Digital Dance and domesticity: the work of female East African choreographers in a time of Covid

Digital Dance and domesticity: the work of female East African choreographers in a time of Covid

Charlie Ely

University of Leeds


This paper looks at how the new realities of the global COVID-19 pandemic have shaped the work of female East African choreographers, including Diana Gaya, Catherine Nakawesa and Pili Maguzo. Forced to postpone my July 2020 fieldwork trip to East Africa, I began reconfiguring my research and communications to the online space. The digital technology gaps between myself, as a privileged researcher living in the UK, and the various artists at the centre of my enquiry soon became profoundly clear. Those with upcoming trips to Ecole des Sables in Senegal found them postponed, whilst I suddenly had a new access to the school via online dance classes, finding myself unexpectedly fortunate to be taught by Germaine Acogny from my living room. This paper unpacks the socioeconomics of digital dance, looking at the digital output, or lack thereof, of female dance artists in East Africa, while acknowledging that home remains a highly contested site for women. It distinguishes innovative ways in which these artists continue to express personal experience, assert individual agency, and champion human familiarity in the face of imposed distancing.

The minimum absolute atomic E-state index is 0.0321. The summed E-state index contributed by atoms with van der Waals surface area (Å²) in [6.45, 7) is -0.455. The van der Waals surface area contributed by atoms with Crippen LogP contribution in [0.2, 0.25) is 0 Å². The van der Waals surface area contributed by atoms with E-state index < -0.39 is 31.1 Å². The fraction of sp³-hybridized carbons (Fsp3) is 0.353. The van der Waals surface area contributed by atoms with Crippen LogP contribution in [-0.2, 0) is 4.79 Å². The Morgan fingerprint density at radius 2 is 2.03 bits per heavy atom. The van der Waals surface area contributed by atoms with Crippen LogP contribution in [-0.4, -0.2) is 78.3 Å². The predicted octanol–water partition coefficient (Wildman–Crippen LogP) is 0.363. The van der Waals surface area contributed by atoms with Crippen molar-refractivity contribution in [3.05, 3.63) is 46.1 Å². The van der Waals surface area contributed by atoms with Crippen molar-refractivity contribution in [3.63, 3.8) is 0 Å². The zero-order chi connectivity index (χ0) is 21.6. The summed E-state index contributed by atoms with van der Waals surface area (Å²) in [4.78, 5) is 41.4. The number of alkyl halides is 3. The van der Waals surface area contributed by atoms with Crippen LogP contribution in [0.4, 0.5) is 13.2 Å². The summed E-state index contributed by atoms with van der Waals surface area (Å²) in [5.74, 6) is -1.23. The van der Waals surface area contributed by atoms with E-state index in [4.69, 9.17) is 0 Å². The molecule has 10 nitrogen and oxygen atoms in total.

Biography: Charlie Ely

Charlie Ely is a PhD candidate at the University of Leeds, researching the work of contemporary choreographers, making innovative dance theatre in East Africa (Ethiopia, Kenya, Rwanda, Tanzania and Uganda). Exploring the personal histories, training, practices and aesthetics of choreographers in this emerging field, her research recognises the epistemological value of dance, as part of the imperative to decolonise contemporary African arts practices. Charlie also has a background as a professional theatre-maker, applied theatre facilitator (including in Kenya) and drama teacher. From 2013-2017, she was the Artistic Director of London Grey & Green Theatre Co, producing and directing female-led new writing. She has been interviewed on BBC Asian Network about feminism and the suffragette movement, along with playwright Subika Anwar-Khan.